Thursday, June 8, 2023

Olubadan-in-Council, Onpetu back Makinde’s chieftaincy reform in Oyo

Mr Oyediran said the governor’s discretion regarding the chieftaincy holders entitled to wear beaded crowns should be done according to due diligence.

• May 14, 2023
Olubadan Palace and Governor Seyi Makinde
Olubadan Palace and Governor Seyi Makinde

The Olubadan-in-Council and Onpetu of Ijeru Kingdom, Oba Sunday Oyediran, have thrown their weights behind Governor Seyi Makinde on his planned reform of Chiefs Law in Oyo State.

This is contained in their memoranda presented at the public hearing held by the House of Assembly on the reform on Sunday in Ibadan.

The submissions came barely days after some senior chiefs, Mogajis, as well as market men and women, also supported the proposed reform.

The bill on the reform, seeking to amend the current Chiefs Law, particularly section 28 of the law, had passed the second reading stage at the House of Assembly.

Some traditional rulers in the state have supported the planned reform, while others called for caution.

The Olubadan-in-Council, in its memorandum, said that it was time to amend the Chiefs Law to allow more obas to be under the Olubadan of Ibadanland.

It advanced reasons why the Ibadan chieftaincy declaration should be reformed after the Chiefs Law has been amended.

The majority of Olubadan high chiefs, in their memoranda to the Speaker of the house, at the public hearing, declared support for the reform.

Commenting, Tajudeen Ajibola, the Otun Balogun of Ibadanland, said the state government needed to reform the Chieftaincy Laws vis-a-vis Ibadan Municipality in the 11 local government areas.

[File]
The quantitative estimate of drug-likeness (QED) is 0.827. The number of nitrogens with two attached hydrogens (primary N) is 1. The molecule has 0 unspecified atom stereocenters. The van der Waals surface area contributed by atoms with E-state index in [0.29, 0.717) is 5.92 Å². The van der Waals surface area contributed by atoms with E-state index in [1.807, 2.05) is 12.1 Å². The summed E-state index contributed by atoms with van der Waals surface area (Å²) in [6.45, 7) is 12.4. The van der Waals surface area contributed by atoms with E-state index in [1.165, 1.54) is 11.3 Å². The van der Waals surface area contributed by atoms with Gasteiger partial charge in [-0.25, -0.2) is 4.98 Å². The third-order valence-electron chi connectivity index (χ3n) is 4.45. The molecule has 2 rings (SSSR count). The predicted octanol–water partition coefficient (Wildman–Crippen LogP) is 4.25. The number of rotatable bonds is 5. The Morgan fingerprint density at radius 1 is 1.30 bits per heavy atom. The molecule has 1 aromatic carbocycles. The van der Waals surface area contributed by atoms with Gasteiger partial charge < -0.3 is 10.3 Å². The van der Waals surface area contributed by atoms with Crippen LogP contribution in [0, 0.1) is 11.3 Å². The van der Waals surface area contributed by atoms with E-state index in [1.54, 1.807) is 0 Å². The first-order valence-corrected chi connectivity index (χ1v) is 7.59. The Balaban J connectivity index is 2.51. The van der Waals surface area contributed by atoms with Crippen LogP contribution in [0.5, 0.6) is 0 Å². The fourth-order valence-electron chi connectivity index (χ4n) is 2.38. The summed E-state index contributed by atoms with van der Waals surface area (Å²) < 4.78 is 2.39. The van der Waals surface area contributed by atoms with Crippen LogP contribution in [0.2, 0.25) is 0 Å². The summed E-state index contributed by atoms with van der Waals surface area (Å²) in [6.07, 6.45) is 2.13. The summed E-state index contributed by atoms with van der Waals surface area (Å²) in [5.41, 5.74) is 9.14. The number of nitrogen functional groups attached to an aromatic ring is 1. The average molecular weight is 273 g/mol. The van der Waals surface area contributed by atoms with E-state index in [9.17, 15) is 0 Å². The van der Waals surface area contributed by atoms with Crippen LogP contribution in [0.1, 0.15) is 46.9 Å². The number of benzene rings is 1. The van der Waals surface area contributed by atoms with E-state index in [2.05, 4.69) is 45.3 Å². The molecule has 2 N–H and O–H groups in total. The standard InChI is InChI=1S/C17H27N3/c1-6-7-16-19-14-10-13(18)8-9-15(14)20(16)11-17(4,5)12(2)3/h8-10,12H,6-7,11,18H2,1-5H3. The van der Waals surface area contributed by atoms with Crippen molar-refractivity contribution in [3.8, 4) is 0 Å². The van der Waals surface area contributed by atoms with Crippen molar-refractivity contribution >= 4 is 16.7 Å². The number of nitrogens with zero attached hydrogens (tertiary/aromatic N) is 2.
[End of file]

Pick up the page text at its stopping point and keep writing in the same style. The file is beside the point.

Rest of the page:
“Ibadan has been long governed by the 1957 Declaration Law, whereby High Chiefs under the Olubadan are subject to ridicule and lack of respect at public functions.

“Olubadan was upgraded to the status of Imperial Majesty. He also cut the line to 12 steps on Otun line and 13 steps on the Balogun line,” Mr Ajibola said.

He said the late governor’s reform was reversed by Mr Makinde, adding that Ibadan high chiefs were not respected and given necessary regard within and outside the government functions.

Mr Ajibola said they were not treated like other obas from Oke-Ogun, Oyo and Ogbomoso axis, who have no higher domain status or a size bigger than areas in Ibadan.

“The defect leading to the derailment of the attempt of the late Ajimobi to upgrade Ibadan hierarchy was failure to amend the Chiefs Law to give it the status it deserved.

“Now that the incumbent governor has decided to put the record straight and give Ibadan a befitting status, we solidly support the amendment to section 28 of Oyo State Chiefs Laws,” Mr Ajibola said.

In his contributions, the Onpetu of Ijeru Kingdom said that the law amendment was a good development.

Mr Oyediran said the governor’s discretion regarding the chieftaincy holders entitled to wear beaded crowns should be done according to due diligence.

He said that beaded crowns should be approved based on the historical antecedent of the chieftaincies, the peculiarity of a given area and the doctrine of necessity.

“In exercising his discretion, the governor should conduct due diligence to ensure that territorial identities are respected and avoid overlapping areas of traditional authorities.

“It must draw a distinct line between traditional Chiefs and honorary ones. The beaded crown approved by the governor should be annotated with the inscription of Obas created by statute,” he said.

The traditional ruler said that with the amendment, the governor was now placed in the position of a court judge in respect of entitlement to wear a beaded crown.

He said that the governor must exercise his discretion judiciously and judicially.


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